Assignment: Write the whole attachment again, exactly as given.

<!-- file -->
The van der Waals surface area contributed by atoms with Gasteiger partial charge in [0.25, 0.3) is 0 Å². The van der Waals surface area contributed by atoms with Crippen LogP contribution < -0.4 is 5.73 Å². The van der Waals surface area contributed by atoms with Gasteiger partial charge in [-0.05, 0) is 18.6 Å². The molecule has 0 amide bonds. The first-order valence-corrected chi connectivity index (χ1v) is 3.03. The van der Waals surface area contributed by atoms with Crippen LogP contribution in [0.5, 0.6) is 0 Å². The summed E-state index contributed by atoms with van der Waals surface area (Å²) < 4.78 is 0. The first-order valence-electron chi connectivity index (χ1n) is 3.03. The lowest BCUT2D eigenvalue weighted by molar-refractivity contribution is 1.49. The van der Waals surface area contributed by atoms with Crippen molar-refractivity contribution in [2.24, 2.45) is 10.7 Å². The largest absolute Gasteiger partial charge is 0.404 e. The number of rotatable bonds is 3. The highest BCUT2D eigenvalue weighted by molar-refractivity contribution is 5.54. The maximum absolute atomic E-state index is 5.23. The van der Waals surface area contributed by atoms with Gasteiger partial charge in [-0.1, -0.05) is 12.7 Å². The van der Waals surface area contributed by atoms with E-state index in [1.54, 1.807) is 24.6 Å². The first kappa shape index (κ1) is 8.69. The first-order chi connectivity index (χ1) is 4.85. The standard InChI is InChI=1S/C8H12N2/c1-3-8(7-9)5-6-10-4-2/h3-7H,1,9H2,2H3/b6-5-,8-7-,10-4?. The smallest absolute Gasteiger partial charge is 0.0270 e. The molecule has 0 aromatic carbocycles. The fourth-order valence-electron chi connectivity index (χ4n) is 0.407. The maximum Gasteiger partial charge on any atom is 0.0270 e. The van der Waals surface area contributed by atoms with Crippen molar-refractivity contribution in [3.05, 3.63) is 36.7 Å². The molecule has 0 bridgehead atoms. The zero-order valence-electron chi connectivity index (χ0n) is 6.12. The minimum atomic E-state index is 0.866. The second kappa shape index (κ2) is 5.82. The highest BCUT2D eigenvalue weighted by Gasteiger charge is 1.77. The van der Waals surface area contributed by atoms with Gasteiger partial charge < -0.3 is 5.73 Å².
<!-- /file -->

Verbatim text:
The van der Waals surface area contributed by atoms with Gasteiger partial charge in [0.25, 0.3) is 0 Å². The van der Waals surface area contributed by atoms with Crippen LogP contribution < -0.4 is 5.73 Å². The van der Waals surface area contributed by atoms with Gasteiger partial charge in [-0.05, 0) is 18.6 Å². The molecule has 0 amide bonds. The first-order valence-corrected chi connectivity index (χ1v) is 3.03. The van der Waals surface area contributed by atoms with Crippen LogP contribution in [0.5, 0.6) is 0 Å². The summed E-state index contributed by atoms with van der Waals surface area (Å²) < 4.78 is 0. The first-order valence-electron chi connectivity index (χ1n) is 3.03. The lowest BCUT2D eigenvalue weighted by molar-refractivity contribution is 1.49. The van der Waals surface area contributed by atoms with Crippen molar-refractivity contribution in [2.24, 2.45) is 10.7 Å². The largest absolute Gasteiger partial charge is 0.404 e. The number of rotatable bonds is 3. The highest BCUT2D eigenvalue weighted by molar-refractivity contribution is 5.54. The maximum absolute atomic E-state index is 5.23. The van der Waals surface area contributed by atoms with Gasteiger partial charge in [-0.1, -0.05) is 12.7 Å². The van der Waals surface area contributed by atoms with E-state index in [1.54, 1.807) is 24.6 Å². The first kappa shape index (κ1) is 8.69. The first-order chi connectivity index (χ1) is 4.85. The standard InChI is InChI=1S/C8H12N2/c1-3-8(7-9)5-6-10-4-2/h3-7H,1,9H2,2H3/b6-5-,8-7-,10-4?. The smallest absolute Gasteiger partial charge is 0.0270 e. The molecule has 0 aromatic carbocycles. The fourth-order valence-electron chi connectivity index (χ4n) is 0.407. The maximum Gasteiger partial charge on any atom is 0.0270 e. The van der Waals surface area contributed by atoms with Crippen molar-refractivity contribution in [3.05, 3.63) is 36.7 Å². The molecule has 0 bridgehead atoms. The zero-order valence-electron chi connectivity index (χ0n) is 6.12. The minimum atomic E-state index is 0.866. The second kappa shape index (κ2) is 5.82. The highest BCUT2D eigenvalue weighted by Gasteiger charge is 1.77. The van der Waals surface area contributed by atoms with Gasteiger partial charge < -0.3 is 5.73 Å².